Kathy Heatherly, MSFS, ARL Technical Sales
A bulk substance, also known as an active pharmaceutical ingredient (API), is often the starting point of a compounded preparation. Prior to use, compounding pharmacies and outsourcing facilities should confirm the quality of an active pharmaceutical ingredient to ensure consistency of the material as received from the supplier and suitability for use in a compounded preparation. At a minimum, identity testing is recommended for each lot, but more rigorous testing should be evaluated.
The United States Pharmacopeia, Food and Drug Administration, and International Council on Harmonization have published guidelines for testing APIs. Per USP General Notices, 4.10.10. Applicability of Test Procedures, “A single monograph may include more than one test, procedure, and/or acceptance criterion for the same attribute. Unless otherwise specified in the monograph, all tests are requirements. In some cases, monograph instructions allow the selection of tests that reflect attributes of different manufacturers' articles, such as different polymorphic forms, impurities, hydrates, and dissolution.”
Per the cGMP Guidance for Human Drug Compounding Outsourcing Facilities Under Section 503B of the FD&C Act Guidance for Industry, published Dec 2018, “Components that are not approved finished drug products must be tested to verify identity and evaluated for conformity with appropriate specifications.” An objective of the ICH Good Manufacturing Practice for Active Pharmaceutical Ingredients Q7 is to provide guidance for assuring API’s meet the quality and purity requirements that the manufacturer says they possess. Sections 7.30 and 7.32 state, “For incoming production materials, identity tests and related methods should be used as described in the relevant sections of a pharmacopoeia monograph…The visual examination of a label or the material is not considered sufficient except where justified for processing aids, hazardous or highly toxic materials, other special materials...”
Potency, Sterility, and Endotoxin testing performed on the finished product are not enough to detect changes that would indicate suitability of the API for use in compounding. However, a test for identity only, may not provide enough information to ensure the API is fit for use in a finished product.
Additional compendial test methods that should be evaluated include organic and inorganic impurities, enantiomeric purity, residual solvents, volatile matter, assay, and microbial enumeration. Organic Impurities, both known and unknown can affect the quality, safety, and efficacy of drugs and should be controlled to avoid adverse effects in the finished product. Elemental or inorganic impurities have very low permissible exposure limits in a finished product. Verifying these impurities have been controlled is critical in ensuring that a product is suitable. Control of enantiomers and/or isomers is also critical; as changes to their form may result in no physical change in appearance or the compounding process, but could result in a marked difference in pharmacology, toxicology, pharmacokinetics, metabolism, etc. of the finished product.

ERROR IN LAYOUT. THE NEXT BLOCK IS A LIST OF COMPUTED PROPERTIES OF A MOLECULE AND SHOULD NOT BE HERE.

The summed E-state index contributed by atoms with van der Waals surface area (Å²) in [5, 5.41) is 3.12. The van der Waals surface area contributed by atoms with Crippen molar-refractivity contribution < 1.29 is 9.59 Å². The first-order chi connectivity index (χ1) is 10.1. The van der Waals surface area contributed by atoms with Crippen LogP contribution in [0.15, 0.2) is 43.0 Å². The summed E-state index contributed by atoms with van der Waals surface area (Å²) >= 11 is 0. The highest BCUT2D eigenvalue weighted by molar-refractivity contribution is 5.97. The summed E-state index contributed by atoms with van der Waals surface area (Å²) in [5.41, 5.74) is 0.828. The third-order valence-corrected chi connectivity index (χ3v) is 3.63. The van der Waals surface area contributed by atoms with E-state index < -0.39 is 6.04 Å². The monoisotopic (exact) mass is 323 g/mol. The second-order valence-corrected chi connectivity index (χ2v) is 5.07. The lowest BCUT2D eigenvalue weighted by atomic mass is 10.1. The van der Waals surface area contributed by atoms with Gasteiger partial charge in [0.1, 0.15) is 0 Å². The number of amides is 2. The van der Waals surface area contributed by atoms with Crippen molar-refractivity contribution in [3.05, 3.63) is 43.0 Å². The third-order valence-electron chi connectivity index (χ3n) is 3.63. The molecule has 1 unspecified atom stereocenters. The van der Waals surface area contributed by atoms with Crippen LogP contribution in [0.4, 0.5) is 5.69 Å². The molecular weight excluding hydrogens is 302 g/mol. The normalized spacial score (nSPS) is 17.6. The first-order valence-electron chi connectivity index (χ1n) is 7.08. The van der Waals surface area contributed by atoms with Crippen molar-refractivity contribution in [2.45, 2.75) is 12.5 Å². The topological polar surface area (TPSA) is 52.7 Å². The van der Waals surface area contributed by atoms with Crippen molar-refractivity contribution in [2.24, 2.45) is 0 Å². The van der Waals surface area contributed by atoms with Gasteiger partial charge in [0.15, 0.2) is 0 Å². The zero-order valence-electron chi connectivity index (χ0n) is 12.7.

With varying exposure limits depending on the route of administration and no therapeutic benefit to the finished product, the manufacturer’s results for residual solvents should be tested to ensure the material confirms to safety-based limits, ingredient and product specifications, and good manufacturing practices. Volatile matter and assay value of the API to be weighed and used in compounding must be known. Many of the USP monographs provide specifications for calculating the assay value that should be used when compounding a finished preparation. If the substance is a hydrate, its anhydrous equivalent weight may need to be calculated. On the other hand, if there is adsorbed moisture present, the weight of anhydrous drug substance may need to be calculated. In addition to testing when the material is sourced, if there have been multiple entries into the container over the life of the material, it is also recommended to test the moisture content again; as additional moisture can affect potency of the finished product. Testing of bioburden can confirm a controlled manufacturing process for API to be used in non-sterile preparations as well as verify the sterility assurance process for use of the API in a sterile finished product.
Identifying the correct material has been sourced, verifying that the specifications are met, and the material is safe for use in finished preparations ensures the quality of a product that is used in compounding the finished preparation.
For more information, contact ARL at 800-393-1595 or firstname.lastname@example.org.